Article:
Abraham Lincoln had his dark days. For a while, Lincoln was mercury-pill-popping, sleep-deprived wreck who briefly considered suicide. “Lincoln went Crazy,” wrote friend Joshua Speed. “It was horrible.” Lincoln, of course, grew out of it, facing his flaws in a way today’s leaders ought to emulate, writes David Brooks in the New York Times.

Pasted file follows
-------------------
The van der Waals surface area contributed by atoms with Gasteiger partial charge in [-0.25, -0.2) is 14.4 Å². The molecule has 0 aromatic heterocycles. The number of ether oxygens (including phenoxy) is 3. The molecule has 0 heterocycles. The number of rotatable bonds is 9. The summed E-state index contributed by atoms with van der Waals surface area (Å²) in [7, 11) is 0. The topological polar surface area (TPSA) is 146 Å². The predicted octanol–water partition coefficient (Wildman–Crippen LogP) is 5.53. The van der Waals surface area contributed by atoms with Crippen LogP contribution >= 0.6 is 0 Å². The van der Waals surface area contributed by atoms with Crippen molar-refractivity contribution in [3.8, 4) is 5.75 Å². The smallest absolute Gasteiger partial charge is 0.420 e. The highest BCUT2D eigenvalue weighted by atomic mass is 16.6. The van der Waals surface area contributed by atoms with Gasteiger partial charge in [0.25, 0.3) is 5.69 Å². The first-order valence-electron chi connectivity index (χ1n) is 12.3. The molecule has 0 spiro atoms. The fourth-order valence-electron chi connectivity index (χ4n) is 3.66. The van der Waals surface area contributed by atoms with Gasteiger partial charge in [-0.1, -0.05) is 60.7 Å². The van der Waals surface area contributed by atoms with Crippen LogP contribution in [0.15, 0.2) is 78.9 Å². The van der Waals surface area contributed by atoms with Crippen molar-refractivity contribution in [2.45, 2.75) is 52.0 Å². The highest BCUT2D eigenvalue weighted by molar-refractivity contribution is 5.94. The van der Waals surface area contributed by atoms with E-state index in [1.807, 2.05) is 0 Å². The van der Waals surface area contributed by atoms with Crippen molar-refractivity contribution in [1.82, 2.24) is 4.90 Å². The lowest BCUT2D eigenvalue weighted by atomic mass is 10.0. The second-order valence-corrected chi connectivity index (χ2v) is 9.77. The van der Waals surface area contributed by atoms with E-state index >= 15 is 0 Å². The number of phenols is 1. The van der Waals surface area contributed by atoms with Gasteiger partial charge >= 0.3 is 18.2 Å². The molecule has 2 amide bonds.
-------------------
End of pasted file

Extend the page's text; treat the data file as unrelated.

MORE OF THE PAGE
In Lincoln’s day, “maturity” meant overcoming inner wickedness, so Lincoln found his flaws and attacked them. That sin-centric worldview is gone now, but it would certainly help our politicians, ever elected for their strengths, then defined by their weaknesses—from Bill Clinton’s narcissism to Bush’s intellectual insecurity. “It would be nice to have a president who had gone to school on his own failings,” writes Brooks.